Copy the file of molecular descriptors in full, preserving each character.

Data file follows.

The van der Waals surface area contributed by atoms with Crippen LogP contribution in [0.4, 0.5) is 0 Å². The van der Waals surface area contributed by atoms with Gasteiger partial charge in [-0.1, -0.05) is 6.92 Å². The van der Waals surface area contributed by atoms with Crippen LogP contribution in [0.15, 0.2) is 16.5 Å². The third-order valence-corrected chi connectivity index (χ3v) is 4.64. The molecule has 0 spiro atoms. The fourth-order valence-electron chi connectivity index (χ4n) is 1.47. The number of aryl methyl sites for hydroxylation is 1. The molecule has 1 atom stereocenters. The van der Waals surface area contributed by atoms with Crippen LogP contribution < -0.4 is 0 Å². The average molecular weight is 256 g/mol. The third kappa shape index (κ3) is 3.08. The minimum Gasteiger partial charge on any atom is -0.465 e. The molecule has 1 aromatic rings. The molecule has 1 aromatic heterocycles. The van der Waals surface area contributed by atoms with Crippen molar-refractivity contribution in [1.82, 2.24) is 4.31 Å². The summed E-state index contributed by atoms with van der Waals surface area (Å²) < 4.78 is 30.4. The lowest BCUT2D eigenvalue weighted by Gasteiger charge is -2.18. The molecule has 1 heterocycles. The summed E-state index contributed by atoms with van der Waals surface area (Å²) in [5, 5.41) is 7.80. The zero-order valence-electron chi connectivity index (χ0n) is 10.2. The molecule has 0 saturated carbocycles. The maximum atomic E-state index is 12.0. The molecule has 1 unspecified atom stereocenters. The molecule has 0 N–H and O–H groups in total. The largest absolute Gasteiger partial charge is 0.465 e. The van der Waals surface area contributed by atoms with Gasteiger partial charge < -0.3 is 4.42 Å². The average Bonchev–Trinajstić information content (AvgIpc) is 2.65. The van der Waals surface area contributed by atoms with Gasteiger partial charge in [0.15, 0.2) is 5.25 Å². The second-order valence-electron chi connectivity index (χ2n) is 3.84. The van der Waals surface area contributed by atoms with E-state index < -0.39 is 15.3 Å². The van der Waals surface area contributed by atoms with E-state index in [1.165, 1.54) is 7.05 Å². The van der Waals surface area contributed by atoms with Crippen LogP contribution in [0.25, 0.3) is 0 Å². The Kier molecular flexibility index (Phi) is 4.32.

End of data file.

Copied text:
The van der Waals surface area contributed by atoms with Crippen LogP contribution in [0.4, 0.5) is 0 Å². The van der Waals surface area contributed by atoms with Gasteiger partial charge in [-0.1, -0.05) is 6.92 Å². The van der Waals surface area contributed by atoms with Crippen LogP contribution in [0.15, 0.2) is 16.5 Å². The third-order valence-corrected chi connectivity index (χ3v) is 4.64. The molecule has 0 spiro atoms. The fourth-order valence-electron chi connectivity index (χ4n) is 1.47. The number of aryl methyl sites for hydroxylation is 1. The molecule has 1 atom stereocenters. The van der Waals surface area contributed by atoms with Crippen LogP contribution < -0.4 is 0 Å². The average molecular weight is 256 g/mol. The third kappa shape index (κ3) is 3.08. The minimum Gasteiger partial charge on any atom is -0.465 e. The molecule has 1 aromatic rings. The molecule has 1 aromatic heterocycles. The van der Waals surface area contributed by atoms with Crippen molar-refractivity contribution in [1.82, 2.24) is 4.31 Å². The summed E-state index contributed by atoms with van der Waals surface area (Å²) < 4.78 is 30.4. The lowest BCUT2D eigenvalue weighted by Gasteiger charge is -2.18. The molecule has 1 heterocycles. The summed E-state index contributed by atoms with van der Waals surface area (Å²) in [5, 5.41) is 7.80. The zero-order valence-electron chi connectivity index (χ0n) is 10.2. The molecule has 0 saturated carbocycles. The maximum atomic E-state index is 12.0. The molecule has 1 unspecified atom stereocenters. The molecule has 0 N–H and O–H groups in total. The largest absolute Gasteiger partial charge is 0.465 e. The van der Waals surface area contributed by atoms with Gasteiger partial charge < -0.3 is 4.42 Å². The average Bonchev–Trinajstić information content (AvgIpc) is 2.65. The van der Waals surface area contributed by atoms with Gasteiger partial charge in [0.15, 0.2) is 5.25 Å². The second-order valence-electron chi connectivity index (χ2n) is 3.84. The van der Waals surface area contributed by atoms with E-state index < -0.39 is 15.3 Å². The van der Waals surface area contributed by atoms with E-state index in [1.165, 1.54) is 7.05 Å². The van der Waals surface area contributed by atoms with Crippen LogP contribution in [0.25, 0.3) is 0 Å². The Kier molecular flexibility index (Phi) is 4.32.